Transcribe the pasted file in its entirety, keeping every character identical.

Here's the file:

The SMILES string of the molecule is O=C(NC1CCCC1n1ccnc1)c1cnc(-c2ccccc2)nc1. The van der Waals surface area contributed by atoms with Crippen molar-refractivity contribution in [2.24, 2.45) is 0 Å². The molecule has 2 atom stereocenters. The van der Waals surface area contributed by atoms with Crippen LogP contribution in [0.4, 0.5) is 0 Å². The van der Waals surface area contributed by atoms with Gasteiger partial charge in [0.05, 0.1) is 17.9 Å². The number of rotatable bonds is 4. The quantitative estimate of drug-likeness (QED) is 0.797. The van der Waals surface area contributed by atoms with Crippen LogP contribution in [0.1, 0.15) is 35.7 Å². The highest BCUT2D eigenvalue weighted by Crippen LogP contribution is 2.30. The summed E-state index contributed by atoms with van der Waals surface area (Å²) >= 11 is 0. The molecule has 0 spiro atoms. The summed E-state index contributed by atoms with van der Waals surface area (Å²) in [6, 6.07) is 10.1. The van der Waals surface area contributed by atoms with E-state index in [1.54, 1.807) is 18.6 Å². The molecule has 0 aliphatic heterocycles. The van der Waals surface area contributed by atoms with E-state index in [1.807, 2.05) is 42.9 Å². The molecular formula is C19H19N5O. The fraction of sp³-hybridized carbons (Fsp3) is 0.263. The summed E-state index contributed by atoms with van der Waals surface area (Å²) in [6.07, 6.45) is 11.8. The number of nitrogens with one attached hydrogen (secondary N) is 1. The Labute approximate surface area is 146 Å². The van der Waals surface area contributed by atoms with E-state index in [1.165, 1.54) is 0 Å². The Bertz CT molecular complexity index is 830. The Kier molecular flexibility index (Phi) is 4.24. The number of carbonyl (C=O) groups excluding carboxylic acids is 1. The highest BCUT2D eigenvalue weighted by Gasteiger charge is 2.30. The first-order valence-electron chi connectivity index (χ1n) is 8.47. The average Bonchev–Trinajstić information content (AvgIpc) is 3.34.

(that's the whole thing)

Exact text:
The SMILES string of the molecule is O=C(NC1CCCC1n1ccnc1)c1cnc(-c2ccccc2)nc1. The van der Waals surface area contributed by atoms with Crippen molar-refractivity contribution in [2.24, 2.45) is 0 Å². The molecule has 2 atom stereocenters. The van der Waals surface area contributed by atoms with Crippen LogP contribution in [0.4, 0.5) is 0 Å². The van der Waals surface area contributed by atoms with Gasteiger partial charge in [0.05, 0.1) is 17.9 Å². The number of rotatable bonds is 4. The quantitative estimate of drug-likeness (QED) is 0.797. The van der Waals surface area contributed by atoms with Crippen LogP contribution in [0.1, 0.15) is 35.7 Å². The highest BCUT2D eigenvalue weighted by Crippen LogP contribution is 2.30. The summed E-state index contributed by atoms with van der Waals surface area (Å²) >= 11 is 0. The molecule has 0 spiro atoms. The summed E-state index contributed by atoms with van der Waals surface area (Å²) in [6, 6.07) is 10.1. The van der Waals surface area contributed by atoms with E-state index in [1.54, 1.807) is 18.6 Å². The molecule has 0 aliphatic heterocycles. The van der Waals surface area contributed by atoms with E-state index in [1.807, 2.05) is 42.9 Å². The molecular formula is C19H19N5O. The fraction of sp³-hybridized carbons (Fsp3) is 0.263. The summed E-state index contributed by atoms with van der Waals surface area (Å²) in [6.07, 6.45) is 11.8. The number of nitrogens with one attached hydrogen (secondary N) is 1. The Labute approximate surface area is 146 Å². The van der Waals surface area contributed by atoms with E-state index in [1.165, 1.54) is 0 Å². The Bertz CT molecular complexity index is 830. The Kier molecular flexibility index (Phi) is 4.24. The number of carbonyl (C=O) groups excluding carboxylic acids is 1. The highest BCUT2D eigenvalue weighted by Gasteiger charge is 2.30. The first-order valence-electron chi connectivity index (χ1n) is 8.47. The average Bonchev–Trinajstić information content (AvgIpc) is 3.34.